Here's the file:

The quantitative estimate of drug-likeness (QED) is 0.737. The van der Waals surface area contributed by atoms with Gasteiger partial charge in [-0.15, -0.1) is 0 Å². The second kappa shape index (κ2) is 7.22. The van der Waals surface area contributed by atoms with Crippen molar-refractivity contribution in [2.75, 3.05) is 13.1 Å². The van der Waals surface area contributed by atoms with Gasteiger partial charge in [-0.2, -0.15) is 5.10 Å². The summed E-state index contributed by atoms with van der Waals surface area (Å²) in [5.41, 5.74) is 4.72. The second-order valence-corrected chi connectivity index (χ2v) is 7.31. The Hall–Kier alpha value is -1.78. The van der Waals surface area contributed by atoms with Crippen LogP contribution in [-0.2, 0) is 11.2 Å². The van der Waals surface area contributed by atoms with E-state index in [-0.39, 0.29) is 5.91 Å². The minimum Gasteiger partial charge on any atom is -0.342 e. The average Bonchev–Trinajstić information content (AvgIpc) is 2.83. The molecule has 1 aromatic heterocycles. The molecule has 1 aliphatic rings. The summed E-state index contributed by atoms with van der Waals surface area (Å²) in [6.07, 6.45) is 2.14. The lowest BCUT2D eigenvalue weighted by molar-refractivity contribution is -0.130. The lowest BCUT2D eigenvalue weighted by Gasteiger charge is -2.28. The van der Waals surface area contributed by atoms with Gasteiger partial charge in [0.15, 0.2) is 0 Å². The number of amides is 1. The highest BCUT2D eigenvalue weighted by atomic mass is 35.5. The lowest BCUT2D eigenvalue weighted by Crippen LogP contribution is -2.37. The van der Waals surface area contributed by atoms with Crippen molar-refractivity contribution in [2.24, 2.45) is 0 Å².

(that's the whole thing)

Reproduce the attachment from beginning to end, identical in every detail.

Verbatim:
The quantitative estimate of drug-likeness (QED) is 0.737. The van der Waals surface area contributed by atoms with Gasteiger partial charge in [-0.15, -0.1) is 0 Å². The second kappa shape index (κ2) is 7.22. The van der Waals surface area contributed by atoms with Crippen molar-refractivity contribution in [2.75, 3.05) is 13.1 Å². The van der Waals surface area contributed by atoms with Gasteiger partial charge in [-0.2, -0.15) is 5.10 Å². The summed E-state index contributed by atoms with van der Waals surface area (Å²) in [5.41, 5.74) is 4.72. The second-order valence-corrected chi connectivity index (χ2v) is 7.31. The Hall–Kier alpha value is -1.78. The van der Waals surface area contributed by atoms with Crippen LogP contribution in [-0.2, 0) is 11.2 Å². The van der Waals surface area contributed by atoms with E-state index in [-0.39, 0.29) is 5.91 Å². The minimum Gasteiger partial charge on any atom is -0.342 e. The average Bonchev–Trinajstić information content (AvgIpc) is 2.83. The molecule has 1 aromatic heterocycles. The molecule has 1 aliphatic rings. The summed E-state index contributed by atoms with van der Waals surface area (Å²) in [6.07, 6.45) is 2.14. The lowest BCUT2D eigenvalue weighted by molar-refractivity contribution is -0.130. The lowest BCUT2D eigenvalue weighted by Gasteiger charge is -2.28. The van der Waals surface area contributed by atoms with Gasteiger partial charge in [0.15, 0.2) is 0 Å². The number of amides is 1. The highest BCUT2D eigenvalue weighted by atomic mass is 35.5. The lowest BCUT2D eigenvalue weighted by Crippen LogP contribution is -2.37. The van der Waals surface area contributed by atoms with Crippen molar-refractivity contribution in [2.24, 2.45) is 0 Å².